Tenancy lengths on the increase as London leads the way
The average length of private rental tenancies is on the rise, with more tenants and landlords seeking the security of longer term agreements.
New data from Your Move indicates that on average tenancies last for almost two years, with London tenants now staying in properties for an average of 20 months, while the South West has the shortest tenancies.
The London figure represents an increase of 18% on 2014 data, while at 44 months, the commuter belt reflects the longest UK tenancy lengths, with Sevenoaks in Kent, recording the biggest figure.
The South East and London commuter belt continue to prove in-demand areas for tenants and rental contracts are considerably longer than in the capital.
Rent within this region has risen consistently over the past three years and in June of this year, the average monthly rent was £885 per month, compared to £780 a month in June 2014.
In Wales, tenants tend to stay for an average of two years, although the small market town of Abergele saw an average of 30 months.
In Scotland, tenancy lengths average out at 18 months and in Northern Ireland the figure drops to an average of 17 months.
A separate survey from LSL reported that more than a third of tenants would prefer a tenancy agreement of a minimum of three years.
Richard Waind, director at Your Move, said:
As the nature of the rental market continues to change, it is positive to see both tenants and landlords benefiting from longer tenancy agreements. Not long ago we saw a rise in short term lets with many landlords viewing them as the most lucrative option and tenants preferring the flexibility they provided.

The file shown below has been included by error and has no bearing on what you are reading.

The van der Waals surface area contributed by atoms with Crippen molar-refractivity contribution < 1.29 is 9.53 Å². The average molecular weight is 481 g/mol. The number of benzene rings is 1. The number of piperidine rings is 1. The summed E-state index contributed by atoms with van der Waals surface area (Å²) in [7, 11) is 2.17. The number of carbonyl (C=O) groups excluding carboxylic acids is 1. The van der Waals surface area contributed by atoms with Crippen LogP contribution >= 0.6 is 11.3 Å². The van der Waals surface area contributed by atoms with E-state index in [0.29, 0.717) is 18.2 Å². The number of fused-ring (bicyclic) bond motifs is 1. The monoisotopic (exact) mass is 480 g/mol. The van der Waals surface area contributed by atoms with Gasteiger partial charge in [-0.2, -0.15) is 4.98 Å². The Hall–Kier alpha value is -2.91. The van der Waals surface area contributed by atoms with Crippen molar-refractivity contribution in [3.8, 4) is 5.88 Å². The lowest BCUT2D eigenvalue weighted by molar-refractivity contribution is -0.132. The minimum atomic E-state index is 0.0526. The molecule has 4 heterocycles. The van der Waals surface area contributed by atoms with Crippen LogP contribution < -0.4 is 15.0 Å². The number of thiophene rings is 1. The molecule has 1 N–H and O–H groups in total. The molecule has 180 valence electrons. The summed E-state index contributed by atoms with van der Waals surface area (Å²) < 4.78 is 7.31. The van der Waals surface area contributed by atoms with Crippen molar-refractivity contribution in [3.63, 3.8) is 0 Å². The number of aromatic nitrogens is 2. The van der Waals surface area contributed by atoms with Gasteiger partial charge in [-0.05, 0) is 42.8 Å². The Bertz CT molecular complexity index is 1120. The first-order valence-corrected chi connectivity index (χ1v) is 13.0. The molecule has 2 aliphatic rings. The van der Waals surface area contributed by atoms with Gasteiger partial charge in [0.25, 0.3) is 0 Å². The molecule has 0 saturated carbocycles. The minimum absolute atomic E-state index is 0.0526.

“However, we’re now seeing a shift towards longer term rentals and the security that they can provide both landlords and tenants. Our research has shown that tenants want to feel settled and if landlords can provide a suitable living space and service, tenancy lengths may increase across the UK.
"Through this type of extended agreement, we hope to see more cooperation between landlords and renters who both benefit from the affordability and stability long term renting can provide.
Andrew Turner, chief executive at Commercial Trust, commented:
Demand for rental homes continues to provide opportunity for the buy-to-let industry.
“With fewer properties available and many younger people resigned to waiting longer before they can afford to purchase a home, it comes as little surprise to see that more tenants are looking for longer-term tenancy agreements.
“Most people want some sense of stability in their lives and longer agreements can benefit both tenants and landlords by providing an element of security.
This information should not be interpreted as financial advice. Mortgage and loan rates are subject to change.